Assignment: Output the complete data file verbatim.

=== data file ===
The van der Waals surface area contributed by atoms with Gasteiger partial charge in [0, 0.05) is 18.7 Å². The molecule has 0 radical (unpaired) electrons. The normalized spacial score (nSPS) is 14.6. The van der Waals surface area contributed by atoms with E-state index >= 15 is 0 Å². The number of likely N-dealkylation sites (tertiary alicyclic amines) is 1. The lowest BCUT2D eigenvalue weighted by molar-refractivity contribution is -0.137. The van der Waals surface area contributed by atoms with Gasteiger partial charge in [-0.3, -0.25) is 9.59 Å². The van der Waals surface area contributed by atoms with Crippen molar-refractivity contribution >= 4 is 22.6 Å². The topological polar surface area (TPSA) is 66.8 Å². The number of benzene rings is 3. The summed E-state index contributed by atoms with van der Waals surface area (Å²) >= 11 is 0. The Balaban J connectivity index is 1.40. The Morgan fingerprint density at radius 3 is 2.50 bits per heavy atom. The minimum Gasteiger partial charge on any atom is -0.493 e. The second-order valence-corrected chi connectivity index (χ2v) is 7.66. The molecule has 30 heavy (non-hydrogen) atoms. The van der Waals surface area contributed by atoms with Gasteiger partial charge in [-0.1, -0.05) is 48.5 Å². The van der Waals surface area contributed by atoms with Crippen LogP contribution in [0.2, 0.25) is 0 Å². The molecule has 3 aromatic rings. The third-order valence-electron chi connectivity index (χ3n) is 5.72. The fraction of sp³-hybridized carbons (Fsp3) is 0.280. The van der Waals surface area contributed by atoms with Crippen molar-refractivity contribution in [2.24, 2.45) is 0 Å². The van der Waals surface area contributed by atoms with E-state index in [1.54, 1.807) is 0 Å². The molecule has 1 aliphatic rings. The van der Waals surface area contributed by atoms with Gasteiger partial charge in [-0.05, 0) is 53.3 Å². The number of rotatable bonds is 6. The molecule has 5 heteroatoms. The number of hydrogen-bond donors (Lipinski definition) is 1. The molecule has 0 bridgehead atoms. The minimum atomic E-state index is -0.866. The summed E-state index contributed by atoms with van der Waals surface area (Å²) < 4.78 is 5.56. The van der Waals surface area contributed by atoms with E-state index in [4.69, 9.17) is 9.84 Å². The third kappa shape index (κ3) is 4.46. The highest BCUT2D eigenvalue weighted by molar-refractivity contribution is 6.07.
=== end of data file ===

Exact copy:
The van der Waals surface area contributed by atoms with Gasteiger partial charge in [0, 0.05) is 18.7 Å². The molecule has 0 radical (unpaired) electrons. The normalized spacial score (nSPS) is 14.6. The van der Waals surface area contributed by atoms with E-state index >= 15 is 0 Å². The number of likely N-dealkylation sites (tertiary alicyclic amines) is 1. The lowest BCUT2D eigenvalue weighted by molar-refractivity contribution is -0.137. The van der Waals surface area contributed by atoms with Gasteiger partial charge in [-0.3, -0.25) is 9.59 Å². The van der Waals surface area contributed by atoms with Crippen molar-refractivity contribution >= 4 is 22.6 Å². The topological polar surface area (TPSA) is 66.8 Å². The number of benzene rings is 3. The summed E-state index contributed by atoms with van der Waals surface area (Å²) >= 11 is 0. The Balaban J connectivity index is 1.40. The Morgan fingerprint density at radius 3 is 2.50 bits per heavy atom. The minimum Gasteiger partial charge on any atom is -0.493 e. The second-order valence-corrected chi connectivity index (χ2v) is 7.66. The molecule has 30 heavy (non-hydrogen) atoms. The van der Waals surface area contributed by atoms with Gasteiger partial charge in [-0.1, -0.05) is 48.5 Å². The van der Waals surface area contributed by atoms with Crippen LogP contribution in [0.2, 0.25) is 0 Å². The molecule has 3 aromatic rings. The third-order valence-electron chi connectivity index (χ3n) is 5.72. The fraction of sp³-hybridized carbons (Fsp3) is 0.280. The van der Waals surface area contributed by atoms with Crippen molar-refractivity contribution in [2.24, 2.45) is 0 Å². The van der Waals surface area contributed by atoms with E-state index in [1.54, 1.807) is 0 Å². The molecule has 1 aliphatic rings. The van der Waals surface area contributed by atoms with Gasteiger partial charge in [-0.05, 0) is 53.3 Å². The number of rotatable bonds is 6. The molecule has 5 heteroatoms. The number of hydrogen-bond donors (Lipinski definition) is 1. The molecule has 0 bridgehead atoms. The minimum atomic E-state index is -0.866. The summed E-state index contributed by atoms with van der Waals surface area (Å²) < 4.78 is 5.56. The van der Waals surface area contributed by atoms with E-state index in [4.69, 9.17) is 9.84 Å². The third kappa shape index (κ3) is 4.46. The highest BCUT2D eigenvalue weighted by molar-refractivity contribution is 6.07.